Perhaps the magic would last. Perhaps it wouldn't. But then, if it doesn't, what does?
I got my tickets to Sydney confirmed on Thursday evening, for an extra 200 USD, making it a round 1400 USD. Right now I'm sitting in the lobby of Changi airport, literally chained to the power plug by an office laptop with a b0rked battery. It must've been the lack of sleep, jet lag and the location in combination, but I found myself reminscing about my trip last year (without the aid of my blog).
No, it isn't the talks that I remember about the conference - well, with the possible exception of the Damian Conway keynote. Other than the thrill of my first foreign excursion, the conference didn't quite have the sterility of the average technical conference - wasn't a single lecture in what I attended.
But the people were more interesting than the talks. And I think the 24x5 nature of the conference, because of the hostels, plays a big part in encouraging interaction. And when such a large number of interesting people are thrown together, stuff's bound to happen.
And then there are the conversations - I remember one which started off about Women & FOSS (remember D00d3tt3z on ILUG-d ?), which turned into a discussion comparing unicycle hockey with unicycle polo.
As someone said - couple more sleeps till lca '07.--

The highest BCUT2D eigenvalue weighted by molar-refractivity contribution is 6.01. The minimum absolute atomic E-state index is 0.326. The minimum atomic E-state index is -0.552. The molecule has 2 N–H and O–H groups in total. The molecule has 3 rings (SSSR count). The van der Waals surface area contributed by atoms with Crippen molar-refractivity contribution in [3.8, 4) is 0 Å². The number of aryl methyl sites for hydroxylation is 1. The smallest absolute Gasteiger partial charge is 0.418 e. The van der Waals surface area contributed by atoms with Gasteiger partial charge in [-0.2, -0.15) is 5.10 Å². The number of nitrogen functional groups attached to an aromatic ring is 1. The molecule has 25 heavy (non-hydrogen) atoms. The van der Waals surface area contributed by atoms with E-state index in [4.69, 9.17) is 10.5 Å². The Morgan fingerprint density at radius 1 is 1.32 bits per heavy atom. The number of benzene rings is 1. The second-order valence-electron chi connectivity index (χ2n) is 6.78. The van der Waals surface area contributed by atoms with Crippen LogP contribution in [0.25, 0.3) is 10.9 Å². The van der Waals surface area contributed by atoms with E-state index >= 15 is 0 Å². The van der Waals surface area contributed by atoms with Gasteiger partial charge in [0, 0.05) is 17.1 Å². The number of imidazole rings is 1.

A conclusion is the place where you got tired of thinking.
As 2006 dawned, I had dubbed it my Year of Travel - but little did I know that it would turn out into the Year I Stayed Home.
Not that I didn't wander far and wide - from the islands of Aotearoa, to the high reaches of the Himalayas. But in more sense than one, I've stayed home - for more than a quarter of this year, I've been with my parents & grand-parents (they looking after me, more than the other way around).
Personally, it has been a year of great losses and lessons. Punctuated regularly by the death of my role models - the baton passed on from hand to the other, with sadness, yet hopefully. As if something new, something great has been transferred from one vessel, too old to bear the load, onto one fresh, young and willing.
I've come to terms, in a manner of speaking, with life, death and taxes.--
The year is dying in the night;
Ring out, wild bells, and let him die.
-- Lord Tennyson
With all this discussion about What are you doing on new year's eve, I was just thinking about how simple life was last year.
When 2005 was slowly dawning, I was sleeping in an APSRTC semi-luxury bus headed for Bangalore with all my earthly possessions in a couple of bags.
Of course, now that life is a lot better - I can feel genuinely depressed that I don't have anything to do this 31st Dec. Ironic, isn't it ?--
The solution of this problem is trivial and is left as an exercise for the reader